Drugstore – Anatomy

(Rocket Girl, 2011)
Whenever a song explores the autobiographical experiences of a musician, we’re holding a double-edged sword. Sometimes the theme can truly touch the listener, sometimes it can get too intimate and unreachable. Isabel Monteiro manages to lead us through an autobiographical journey made of sounds and emotion; talking about Anatomy, she says that “It’s painfully intimate, shamelessly simple, devastatingly sad”.

Drugstore formed in London, back in 1993, by the Brazilian singer/bassist Isabel Monteiro,Dave Hunter (later replaced by Daron Robinson) on guitar and Mike Chylinski on drums. They started touring with bands such as RadioheadTindersticksJeff Buckley and The Jesus and Mary Chain. They reached the success with the second album White Magic for Lovers and released Songs for the Jet Set in 2001. Nevertheless, one year later the band went into a seven-year hiatus. Isabel was the one who suffered most from the experience, going through depression and avoiding any contact with the world. However, in 2010 Monteiro announced a revamped line-up, and Drugstore played a gig at the ICA in London. After having signed with the indie label Rocket Girl, in January 2011 they spent 3 weeks at a studio in Platts Eyot recording material for their new album.

Anatomy has a great responsibility; it is the first album of Drugstore in more than 9 years. It unveils emotions, sensations and the feeling of a new beginning. This album goes from some alt country to folk, with some rock outbursts mainly led by the guitar. There are incursions of some spaghetti-Western (Sweet Chilli Girl), classic guitar, synths and echoes. It is contemplative, melancholic (Lights Out, Falling Rocks) and at the same time hopeful ( Blackholes & Brokenhearts). The lullabies of Acquamarine and Can’t Stop Me Now contrast with the melancholy of Sinner’s Descent, a minimal song which contains an outstanding emotional power. The climax is reached with Clouds, in which the lyrical level is accentuated by violins and a piano. The voice of Monteiro reminds us, in a delicate, resigned warning “this is the end of the world”.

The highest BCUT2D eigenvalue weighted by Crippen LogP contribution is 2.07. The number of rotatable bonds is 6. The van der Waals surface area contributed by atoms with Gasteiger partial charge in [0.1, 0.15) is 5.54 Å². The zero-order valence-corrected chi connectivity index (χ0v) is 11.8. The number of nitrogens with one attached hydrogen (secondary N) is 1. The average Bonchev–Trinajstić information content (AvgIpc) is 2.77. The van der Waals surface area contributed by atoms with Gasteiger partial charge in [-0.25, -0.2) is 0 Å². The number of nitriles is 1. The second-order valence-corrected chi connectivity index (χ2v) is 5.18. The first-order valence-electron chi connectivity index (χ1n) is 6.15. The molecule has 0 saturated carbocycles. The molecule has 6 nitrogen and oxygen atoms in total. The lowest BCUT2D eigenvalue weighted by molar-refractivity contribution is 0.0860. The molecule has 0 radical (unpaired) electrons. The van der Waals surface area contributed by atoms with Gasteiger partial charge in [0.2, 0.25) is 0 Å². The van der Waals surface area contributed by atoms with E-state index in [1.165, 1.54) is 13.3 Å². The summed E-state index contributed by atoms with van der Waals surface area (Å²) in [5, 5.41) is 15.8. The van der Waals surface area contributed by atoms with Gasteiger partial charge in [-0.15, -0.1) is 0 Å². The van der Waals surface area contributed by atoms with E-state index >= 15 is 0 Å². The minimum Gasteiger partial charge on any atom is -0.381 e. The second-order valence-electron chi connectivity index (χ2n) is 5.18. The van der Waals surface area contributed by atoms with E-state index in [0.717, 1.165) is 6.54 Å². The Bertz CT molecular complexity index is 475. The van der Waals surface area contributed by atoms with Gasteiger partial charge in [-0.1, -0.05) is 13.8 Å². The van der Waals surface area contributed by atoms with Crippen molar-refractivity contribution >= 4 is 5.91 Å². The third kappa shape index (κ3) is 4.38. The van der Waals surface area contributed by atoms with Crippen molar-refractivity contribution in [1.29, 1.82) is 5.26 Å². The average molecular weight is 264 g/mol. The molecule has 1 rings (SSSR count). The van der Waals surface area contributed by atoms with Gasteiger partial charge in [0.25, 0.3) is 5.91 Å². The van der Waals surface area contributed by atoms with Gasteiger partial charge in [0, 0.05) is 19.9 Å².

I’d like to finish with her point of view on the album: “Anatomy is about exposing yourself to the core, whether it’s pretty or ugly. I think it’s both: an analytical inspection of a state of mind.”


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